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The Hangover News

This weekend, we learned that rival British gangs have started a "supergang".

by Mac Hackett
22 December 2014, 6:00am

Armed Retaliation
A GUNMAN MURDERED TWO POLICE OFFICERS IN NEW YORK
The man said it was an act of revenge against the NYPD killing Eric Garner

Ismaaiyl Brinsley's last Instagram post

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Two police officers were shot and killed on Saturday as they sat in their patrol car in Brooklyn, New York.

Bill de Blasio, the city's mayor, said the two male officers – Wenjian Liu and Rafael Ramos – had been killed in an "execution style", describing the killings as an "assassination".

Before murdering the officers, the killer – 28-year-old Ismaaiyl Brinsley – posted a photo of a gun to Instagram, saying that he planned to kill police, seemingly in revenge for the deaths of Michael Brown and Eric Garner.

After the attack, Brinsley was chased into a nearby subway station by other police officers, before shooting himself dead on the platform.

Pat Lynch, head of the city's main police union, blamed anti-police protesters for the killings, claiming there was "blood on the hands [of] those that incited violence on the street under the guise of protest... [blood] on the steps of city hall, in the office of the mayor".


Cyber Clashes
NORTH KOREA SAID IT HAD NOTHING TO DO WITH HACKING SONY
It called the US accusations "groundless slander"

(Photo via)

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North Korea's foreign ministry said on Saturday that is was not involved in hacking Sony Pictures, claiming the US was "spreading groundless allegations".

The spokesperson also suggested that North Korea and the US hold a joint enquiry into the cyber attack.

However, the US maintain that North Korea is responsible for the hack, a National Security Council spokesman said on Saturday.

The cyber breach, which saw thousands of Sony Pictures' confidential documents published online, led Sony to cancel the release of The Interview, a comedy portraying the assassination of North Korean leader Kim Jong-un.


Democratic Steps
TUNISIANS VOTED IN A HISTORIC ELECTION
It marks a transition to democracy following a revolution four years ago

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Tunisians went to the polls on Sunday in the country's first fully democratic presidential election since the autocratic ruler Zine El-Abidine Ben Ali was overthrown nearly four years ago.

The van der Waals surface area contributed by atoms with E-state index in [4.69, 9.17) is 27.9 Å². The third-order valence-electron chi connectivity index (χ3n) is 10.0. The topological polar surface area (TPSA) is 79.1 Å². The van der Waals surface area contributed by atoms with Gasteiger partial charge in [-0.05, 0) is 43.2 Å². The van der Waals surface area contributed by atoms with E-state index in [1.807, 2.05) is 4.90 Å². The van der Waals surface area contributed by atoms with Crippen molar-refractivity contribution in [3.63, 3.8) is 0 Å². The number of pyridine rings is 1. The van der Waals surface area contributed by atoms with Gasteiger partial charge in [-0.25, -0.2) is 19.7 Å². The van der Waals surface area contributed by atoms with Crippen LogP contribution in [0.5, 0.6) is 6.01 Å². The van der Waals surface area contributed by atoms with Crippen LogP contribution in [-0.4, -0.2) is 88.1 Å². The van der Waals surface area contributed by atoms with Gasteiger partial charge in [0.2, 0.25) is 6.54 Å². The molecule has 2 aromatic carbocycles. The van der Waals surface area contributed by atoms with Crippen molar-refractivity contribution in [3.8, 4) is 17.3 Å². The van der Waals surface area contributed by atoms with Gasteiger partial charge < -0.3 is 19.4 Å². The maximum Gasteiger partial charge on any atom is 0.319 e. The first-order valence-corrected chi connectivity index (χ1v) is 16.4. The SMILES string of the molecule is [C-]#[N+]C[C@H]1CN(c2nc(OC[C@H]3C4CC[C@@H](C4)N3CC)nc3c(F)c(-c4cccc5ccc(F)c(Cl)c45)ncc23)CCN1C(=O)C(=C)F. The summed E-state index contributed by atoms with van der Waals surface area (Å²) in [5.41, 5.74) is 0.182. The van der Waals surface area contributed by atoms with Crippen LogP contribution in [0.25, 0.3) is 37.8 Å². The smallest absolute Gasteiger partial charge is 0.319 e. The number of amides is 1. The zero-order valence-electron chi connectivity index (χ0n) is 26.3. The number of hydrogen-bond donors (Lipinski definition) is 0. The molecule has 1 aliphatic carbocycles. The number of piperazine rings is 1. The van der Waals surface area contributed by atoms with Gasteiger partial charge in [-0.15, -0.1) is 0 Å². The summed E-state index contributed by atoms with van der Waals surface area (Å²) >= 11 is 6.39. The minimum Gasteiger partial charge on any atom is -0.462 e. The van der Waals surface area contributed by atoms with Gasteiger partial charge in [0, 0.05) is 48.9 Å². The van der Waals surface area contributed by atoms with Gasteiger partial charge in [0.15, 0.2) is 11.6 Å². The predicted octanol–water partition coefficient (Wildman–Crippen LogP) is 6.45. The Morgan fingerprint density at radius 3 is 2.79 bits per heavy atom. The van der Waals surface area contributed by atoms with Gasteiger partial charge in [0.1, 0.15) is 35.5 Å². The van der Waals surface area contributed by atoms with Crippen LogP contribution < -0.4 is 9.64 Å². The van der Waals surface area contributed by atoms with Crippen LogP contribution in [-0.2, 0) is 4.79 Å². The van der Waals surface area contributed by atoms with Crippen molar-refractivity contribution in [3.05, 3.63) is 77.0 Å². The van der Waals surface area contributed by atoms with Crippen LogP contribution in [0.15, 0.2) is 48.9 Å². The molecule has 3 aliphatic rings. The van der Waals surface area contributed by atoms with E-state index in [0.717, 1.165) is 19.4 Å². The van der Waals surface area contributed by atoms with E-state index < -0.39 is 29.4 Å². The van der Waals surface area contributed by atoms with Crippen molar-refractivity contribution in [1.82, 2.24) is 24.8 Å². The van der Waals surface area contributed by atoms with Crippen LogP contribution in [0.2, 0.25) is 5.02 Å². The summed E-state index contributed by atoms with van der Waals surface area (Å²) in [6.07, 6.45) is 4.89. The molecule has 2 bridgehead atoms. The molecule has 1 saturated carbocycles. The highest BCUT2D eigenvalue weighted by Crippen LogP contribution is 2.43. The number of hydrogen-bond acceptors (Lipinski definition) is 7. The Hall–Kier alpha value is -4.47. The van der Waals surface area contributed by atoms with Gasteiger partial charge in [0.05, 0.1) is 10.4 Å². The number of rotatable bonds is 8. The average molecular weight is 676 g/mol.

In October, Tunisia saw a new constitution introduced and elected a full parliament, marking its transition towards democracy.

The nation has successfully avoided the post-Arab Spring conflicts and counter-revolutions that have scarred other North African countries, such as Egypt and Libya.


East-West Relations
RUSSIA SAID IT WOULDN'T 'CAVE IN' OVER UKRAINE
A Russian spokesperson also said they were developing "retaliatory measures"

(Photo via)

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Russia said on Saturday that it would not "cave in" to the West over its Ukraine policy, following a new wave of Western sanctions against the country.

The Russian spokesperson complained that the "West is yet again displaying a complete lack of interest" in resolving the Ukraine conflict, adding that Russia was developing "retaliatory measures".

On Friday, Russian Defence Minister Sergei Shoigu said the country needed to boost troop numbers in Crimea.


Crime Syndicates
RIVAL BRITISH GANGS ARE STARTING A 'SUPERGANG'
It's easier to make money when you're not shooting each other

Birmingham's Burger Bar Boys (Photo via)

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It's been claimed that rival gangs throughout the UK are uniting to form a "supergang".

According to a former gang member who now runs a "gang exit" group in Birmingham, it's the area's Burger Bar Boys and Johnson Crew leading the charge.

"They've seen their close friends being gunned down over petty arguments, or being jailed for a long time and having nothing to show for it," he said. "What they all really want to do now is make money, and it makes much more sense for them to work together."

"It's a worrying trend," said Edward Boyd, deputy policy director at the Centre for Social Justice.